I unfurl our picnic blanket on a patch of grass thickly shaded by a canopy of leaves. Anthony kicks off his flip flops and makes himself at home. I pull out the water bottle and offer Isobel a sip.
“Do you want to go play in the water?”
We spread out on the crocheted blanket that looks like a mosaic of leftover yarn from someone’s stash. The woman at the flea market didn’t prize a handmade blanket like I did, and when I asked her how much she tried to convince me to buy a newer blanket, still in its original blanket. When I tell her I’m not interested she sells me the handmade one for a dollar.
We snuggle on the blanket, dressed for an afternoon at the water park but instead partaking in lazy conversation while Isobel entertains herself with some flowers and a ladybug. It crawls across her face and she laughs hysterically. She chases the vermillion insect with a stick for an hour. He must like it because he doesn’t bother to fly away, and when we lose him in the cotton folds of the blanket, he always comes back.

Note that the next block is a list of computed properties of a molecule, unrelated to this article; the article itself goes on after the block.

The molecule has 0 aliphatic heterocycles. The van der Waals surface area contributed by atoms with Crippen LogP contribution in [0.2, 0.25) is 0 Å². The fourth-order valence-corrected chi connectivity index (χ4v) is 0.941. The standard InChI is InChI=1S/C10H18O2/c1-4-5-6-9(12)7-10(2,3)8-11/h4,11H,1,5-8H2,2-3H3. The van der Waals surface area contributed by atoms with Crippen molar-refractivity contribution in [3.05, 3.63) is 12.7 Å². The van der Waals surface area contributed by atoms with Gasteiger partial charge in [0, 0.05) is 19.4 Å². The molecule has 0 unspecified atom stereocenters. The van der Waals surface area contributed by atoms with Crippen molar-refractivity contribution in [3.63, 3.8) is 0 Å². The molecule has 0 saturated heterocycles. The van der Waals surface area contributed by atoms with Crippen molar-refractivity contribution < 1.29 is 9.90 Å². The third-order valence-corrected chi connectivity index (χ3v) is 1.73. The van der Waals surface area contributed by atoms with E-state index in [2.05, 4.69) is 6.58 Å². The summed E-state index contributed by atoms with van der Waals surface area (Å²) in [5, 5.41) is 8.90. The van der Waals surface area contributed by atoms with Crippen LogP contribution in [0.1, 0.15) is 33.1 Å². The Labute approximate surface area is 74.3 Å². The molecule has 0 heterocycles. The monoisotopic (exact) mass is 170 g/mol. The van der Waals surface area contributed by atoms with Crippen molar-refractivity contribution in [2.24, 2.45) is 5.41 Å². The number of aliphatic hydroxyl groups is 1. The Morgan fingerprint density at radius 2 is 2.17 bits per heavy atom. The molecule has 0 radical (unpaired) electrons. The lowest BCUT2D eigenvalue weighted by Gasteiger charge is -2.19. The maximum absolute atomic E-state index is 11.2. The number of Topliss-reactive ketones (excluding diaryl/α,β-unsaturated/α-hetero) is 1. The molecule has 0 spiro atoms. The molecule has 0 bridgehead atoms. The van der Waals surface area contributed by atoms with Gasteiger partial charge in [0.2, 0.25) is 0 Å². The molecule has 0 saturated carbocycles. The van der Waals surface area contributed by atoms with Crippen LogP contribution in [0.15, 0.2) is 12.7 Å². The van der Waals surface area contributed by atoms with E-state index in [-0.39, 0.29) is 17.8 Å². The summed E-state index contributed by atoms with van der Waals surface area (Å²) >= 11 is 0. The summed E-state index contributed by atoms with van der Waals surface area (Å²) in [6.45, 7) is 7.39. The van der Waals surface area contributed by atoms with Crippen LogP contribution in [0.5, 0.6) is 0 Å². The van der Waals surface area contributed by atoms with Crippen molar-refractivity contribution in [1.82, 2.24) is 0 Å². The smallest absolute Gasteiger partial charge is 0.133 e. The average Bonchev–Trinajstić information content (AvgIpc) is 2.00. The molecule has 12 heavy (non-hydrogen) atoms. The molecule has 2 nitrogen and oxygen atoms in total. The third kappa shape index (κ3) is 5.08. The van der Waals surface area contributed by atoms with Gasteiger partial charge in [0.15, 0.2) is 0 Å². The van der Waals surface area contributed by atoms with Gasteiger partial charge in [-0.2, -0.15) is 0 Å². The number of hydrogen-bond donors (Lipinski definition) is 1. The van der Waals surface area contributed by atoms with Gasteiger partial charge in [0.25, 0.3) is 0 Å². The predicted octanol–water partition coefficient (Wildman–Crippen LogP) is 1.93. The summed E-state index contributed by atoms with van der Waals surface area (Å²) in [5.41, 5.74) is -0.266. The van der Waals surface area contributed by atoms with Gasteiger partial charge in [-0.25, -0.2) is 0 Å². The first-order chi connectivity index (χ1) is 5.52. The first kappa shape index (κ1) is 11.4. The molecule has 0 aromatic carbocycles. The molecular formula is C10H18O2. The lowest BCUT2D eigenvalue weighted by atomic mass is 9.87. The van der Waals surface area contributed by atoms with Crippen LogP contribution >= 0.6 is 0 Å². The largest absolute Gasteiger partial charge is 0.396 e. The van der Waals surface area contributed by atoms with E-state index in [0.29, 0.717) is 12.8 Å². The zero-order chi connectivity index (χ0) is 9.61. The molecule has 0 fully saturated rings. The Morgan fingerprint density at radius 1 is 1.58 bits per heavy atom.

“Are you ready to get in the water now, Isobel?”
“Nope!” She watches the kids playing in the spray, splashing each other and shrieking. She laughs and thinks they are hilarious, but she doesn’t want to join in. She was enthralled by the water the last time we came but now shows little interest.
We spend two hours talking and watching the children play while the sun moved through the filter of the trees.
“It’s time to go,” I say, “We’re going to meet our friends for lunch.”
“I want to go in the water.”
Anthony and I look at each other and shrug. We pack up our stuff and head to the fountains.
“Pick me up, Dada. I want to go with you.”
With his good arm Anthony lifts her off the ground and sprints through a waterfall of arches spraying water. She clings to him with every fiber of her tiny body.
“Did you have fun?” I ask as I swaddle her in a towel.
“Do you want to go again?”